18 Apr 2024


Moorhens are a common site both in the countryside and in urban areas but little is known about their movements. British birds are generally sedentary but the population is increased with winter visitors from the continent. Very few Moorhens are caught and ringed in the UK and recent declines mean they are on the amber list for birds of conservation concern.

In 2022 a national project was started aimed at colour ringing Moorhens to try and find out more about their movements and survival. I became involved through contact with Aurora Gonzalo Tarodo who is co-ordinating the scheme and recently took delivery of a string of orange colour rings each with a unique alpha numerical code! 

See link here for more details of the project and other Waterbird Marking Scheme projects. I became involved as we are lucky enough to have several sites nearby where Moorhens could potentially be easily caught. One of these sites is Grovesnor park and with permission granted I waited patiently for a decent spell of weather before attempting to catch a pair frequenting the pond.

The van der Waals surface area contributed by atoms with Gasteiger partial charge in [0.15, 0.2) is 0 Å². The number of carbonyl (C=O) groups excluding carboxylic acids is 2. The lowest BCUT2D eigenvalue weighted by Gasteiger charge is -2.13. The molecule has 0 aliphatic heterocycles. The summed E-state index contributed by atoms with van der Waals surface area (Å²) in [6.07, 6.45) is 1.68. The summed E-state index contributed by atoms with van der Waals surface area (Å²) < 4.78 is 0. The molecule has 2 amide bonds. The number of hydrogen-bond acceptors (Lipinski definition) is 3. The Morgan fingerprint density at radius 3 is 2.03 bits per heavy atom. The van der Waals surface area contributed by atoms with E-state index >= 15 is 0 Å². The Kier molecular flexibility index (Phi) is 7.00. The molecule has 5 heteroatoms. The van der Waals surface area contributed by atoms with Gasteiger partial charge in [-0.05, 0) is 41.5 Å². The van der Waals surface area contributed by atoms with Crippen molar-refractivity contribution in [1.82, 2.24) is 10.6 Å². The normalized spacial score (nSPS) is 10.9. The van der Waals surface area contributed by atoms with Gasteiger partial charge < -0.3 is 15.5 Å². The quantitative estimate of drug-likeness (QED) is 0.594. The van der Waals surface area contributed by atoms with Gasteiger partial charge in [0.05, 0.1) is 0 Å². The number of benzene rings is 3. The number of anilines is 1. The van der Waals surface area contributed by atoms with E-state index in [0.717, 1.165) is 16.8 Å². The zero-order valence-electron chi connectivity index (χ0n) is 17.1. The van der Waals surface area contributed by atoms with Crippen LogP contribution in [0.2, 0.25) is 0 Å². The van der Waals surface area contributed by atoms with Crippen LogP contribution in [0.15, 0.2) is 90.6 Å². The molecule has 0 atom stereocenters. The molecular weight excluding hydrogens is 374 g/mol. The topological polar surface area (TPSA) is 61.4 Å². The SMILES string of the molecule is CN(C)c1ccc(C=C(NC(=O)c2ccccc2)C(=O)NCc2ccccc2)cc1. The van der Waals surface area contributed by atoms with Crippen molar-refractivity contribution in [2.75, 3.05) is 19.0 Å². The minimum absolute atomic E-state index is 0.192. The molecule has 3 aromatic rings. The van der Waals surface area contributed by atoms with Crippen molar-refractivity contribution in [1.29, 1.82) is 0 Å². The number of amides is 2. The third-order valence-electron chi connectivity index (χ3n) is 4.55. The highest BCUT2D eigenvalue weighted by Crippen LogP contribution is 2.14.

Being used to people they were easy enough to catch and within 20 minutes I'd caught and processed the resident pair.  Moorhens can be sexed according to the relationship between wing length and tarsus and toe length.  The birds I caught were obviously a pair and the biometrics bore this out. 

H20 was the male with a longer wing and longer tarsus and toe whilst H21 was a smaller female. Both birds were easily caught using a wader spring trap baited with grain.

Moorhen biometrics
 WingTarsus / ToeWeight
H20 230 mm136 mm420g
H21201mm118 mm360g

A good start to my contribution to  the project  and hopefully I'll catch a few more at other local sites.

No comments :